Consensual Relationships and Conflict of Interest — Graduate Studies

Effective Date

Monday, January 20, 2014

Office of Primary Responsibility

School of Graduate and Advanced Studies

Affected Parties

School of Graduate & Advanced Studies Students

Policy Statement

The fundamental relationship between a graduate student and any student or employee he or she supervises or evaluates must be kept on a professional basis. By entering into a romantic or sexual relationship with a student or employee she or he supervises or evaluates, the supervisor diminishes the advisee's freedom of choice, regardless of the advisee's consent, because of the real or implied power imbalance that rests with the supervisor. As such, romantic or sexual relationships between an evaluator and a student may undermine confidence in the character and integrity of the evaluator in the educational process. Hence, a romantic or sexual relationship between a graduate student and an advisee or student is unprofessional, and raises serious questions about the graduate student's professional judgment and the integrity of the advising process.

As a graduate student, you should also be mindful of the potential for misunderstanding or resentment, claims of harassment, and third-party claims about differential treatment if you engage in a romantic or sexual relationship with an advisee. Mutual consent does not protect you against charges of sexual harassment by a student.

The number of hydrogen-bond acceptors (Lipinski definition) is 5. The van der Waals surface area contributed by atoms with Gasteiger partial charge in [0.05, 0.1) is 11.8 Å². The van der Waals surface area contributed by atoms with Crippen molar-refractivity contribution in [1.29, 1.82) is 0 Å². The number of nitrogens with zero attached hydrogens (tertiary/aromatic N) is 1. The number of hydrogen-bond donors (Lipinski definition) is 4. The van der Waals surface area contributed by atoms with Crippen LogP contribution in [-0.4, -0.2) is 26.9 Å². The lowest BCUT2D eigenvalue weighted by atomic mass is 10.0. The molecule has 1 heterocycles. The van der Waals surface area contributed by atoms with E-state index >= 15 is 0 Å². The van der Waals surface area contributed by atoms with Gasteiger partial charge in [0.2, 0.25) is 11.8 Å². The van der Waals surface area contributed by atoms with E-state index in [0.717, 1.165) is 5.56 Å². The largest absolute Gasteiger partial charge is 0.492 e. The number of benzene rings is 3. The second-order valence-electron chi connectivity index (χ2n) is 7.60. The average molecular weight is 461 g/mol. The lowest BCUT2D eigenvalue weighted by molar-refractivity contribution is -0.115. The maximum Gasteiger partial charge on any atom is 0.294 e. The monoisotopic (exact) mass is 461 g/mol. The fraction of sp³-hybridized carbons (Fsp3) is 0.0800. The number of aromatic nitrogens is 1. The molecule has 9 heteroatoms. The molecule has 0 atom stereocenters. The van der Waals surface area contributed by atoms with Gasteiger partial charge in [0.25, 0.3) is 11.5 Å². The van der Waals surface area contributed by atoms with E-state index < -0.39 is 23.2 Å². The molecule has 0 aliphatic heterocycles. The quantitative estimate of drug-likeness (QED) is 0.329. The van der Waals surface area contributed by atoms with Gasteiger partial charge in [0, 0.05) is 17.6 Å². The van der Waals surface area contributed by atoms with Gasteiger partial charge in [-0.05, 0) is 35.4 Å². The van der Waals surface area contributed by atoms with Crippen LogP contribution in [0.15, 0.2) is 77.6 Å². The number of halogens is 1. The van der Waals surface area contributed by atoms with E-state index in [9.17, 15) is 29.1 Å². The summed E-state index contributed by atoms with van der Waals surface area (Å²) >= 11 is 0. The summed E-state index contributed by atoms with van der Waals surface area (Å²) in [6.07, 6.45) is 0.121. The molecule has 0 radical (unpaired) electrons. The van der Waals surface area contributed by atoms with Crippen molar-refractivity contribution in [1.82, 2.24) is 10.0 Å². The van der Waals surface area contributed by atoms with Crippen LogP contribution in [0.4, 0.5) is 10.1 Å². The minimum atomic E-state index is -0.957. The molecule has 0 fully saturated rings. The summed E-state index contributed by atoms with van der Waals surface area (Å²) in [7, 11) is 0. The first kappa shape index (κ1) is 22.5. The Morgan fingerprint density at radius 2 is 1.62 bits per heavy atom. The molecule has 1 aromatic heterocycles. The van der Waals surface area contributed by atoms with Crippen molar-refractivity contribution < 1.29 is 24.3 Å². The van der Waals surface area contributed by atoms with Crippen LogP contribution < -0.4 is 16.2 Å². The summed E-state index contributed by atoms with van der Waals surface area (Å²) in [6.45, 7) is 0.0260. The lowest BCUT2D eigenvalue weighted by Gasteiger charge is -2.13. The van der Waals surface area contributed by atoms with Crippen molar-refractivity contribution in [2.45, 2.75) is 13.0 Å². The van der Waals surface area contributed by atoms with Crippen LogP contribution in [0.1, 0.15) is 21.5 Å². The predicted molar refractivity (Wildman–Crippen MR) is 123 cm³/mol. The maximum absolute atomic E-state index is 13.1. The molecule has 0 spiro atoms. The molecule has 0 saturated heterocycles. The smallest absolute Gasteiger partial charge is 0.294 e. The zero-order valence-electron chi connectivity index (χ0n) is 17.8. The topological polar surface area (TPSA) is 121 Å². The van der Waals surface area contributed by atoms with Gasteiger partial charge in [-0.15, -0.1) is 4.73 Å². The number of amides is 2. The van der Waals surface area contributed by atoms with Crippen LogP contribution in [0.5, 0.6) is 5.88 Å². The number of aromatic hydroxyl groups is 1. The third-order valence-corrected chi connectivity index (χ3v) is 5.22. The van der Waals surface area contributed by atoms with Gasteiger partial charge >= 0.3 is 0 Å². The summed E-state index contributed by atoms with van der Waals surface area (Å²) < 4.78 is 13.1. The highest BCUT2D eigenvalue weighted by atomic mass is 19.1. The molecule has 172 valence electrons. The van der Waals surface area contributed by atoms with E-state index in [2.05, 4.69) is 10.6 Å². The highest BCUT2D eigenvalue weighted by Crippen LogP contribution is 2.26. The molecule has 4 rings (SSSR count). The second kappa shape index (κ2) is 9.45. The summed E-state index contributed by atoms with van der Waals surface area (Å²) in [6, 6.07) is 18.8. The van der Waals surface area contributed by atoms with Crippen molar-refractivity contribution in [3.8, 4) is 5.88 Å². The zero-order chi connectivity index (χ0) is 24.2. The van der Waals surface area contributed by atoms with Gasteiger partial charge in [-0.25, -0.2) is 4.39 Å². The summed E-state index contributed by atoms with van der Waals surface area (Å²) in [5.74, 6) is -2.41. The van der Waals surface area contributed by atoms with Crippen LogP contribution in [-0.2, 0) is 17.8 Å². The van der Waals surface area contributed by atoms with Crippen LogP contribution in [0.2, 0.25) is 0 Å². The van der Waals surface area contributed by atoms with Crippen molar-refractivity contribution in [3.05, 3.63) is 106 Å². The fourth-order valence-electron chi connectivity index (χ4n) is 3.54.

If you find yourself in a position of being asked to evaluate or supervise anyone with whom you have, or have had, a sexual or romantic relationship you should immediately disclose this to the professor or person overseeing you, so that appropriate accommodations can be made. This will ensure you are not to be in a position to influence, or appear to influence, that student's grade, evaluation, or advancement.

To behave unprofessionally is not only unethical but may potentially place you, your department, and Dartmouth in a legally precarious position. You could also be subject to disciplinary action, the nature of which would depend on the circumstances, but could range from verbal or written censure to dismissal from the graduate program. If you have any questions or concerns about acting as a teaching assistant or in any supervisory capacity, please feel free to discuss them with your advisor or the Graduate Coordinator in your department. If you are unable to discuss your concerns with any of these individuals, you should contact your department chair or the Dean of Graduate Studies.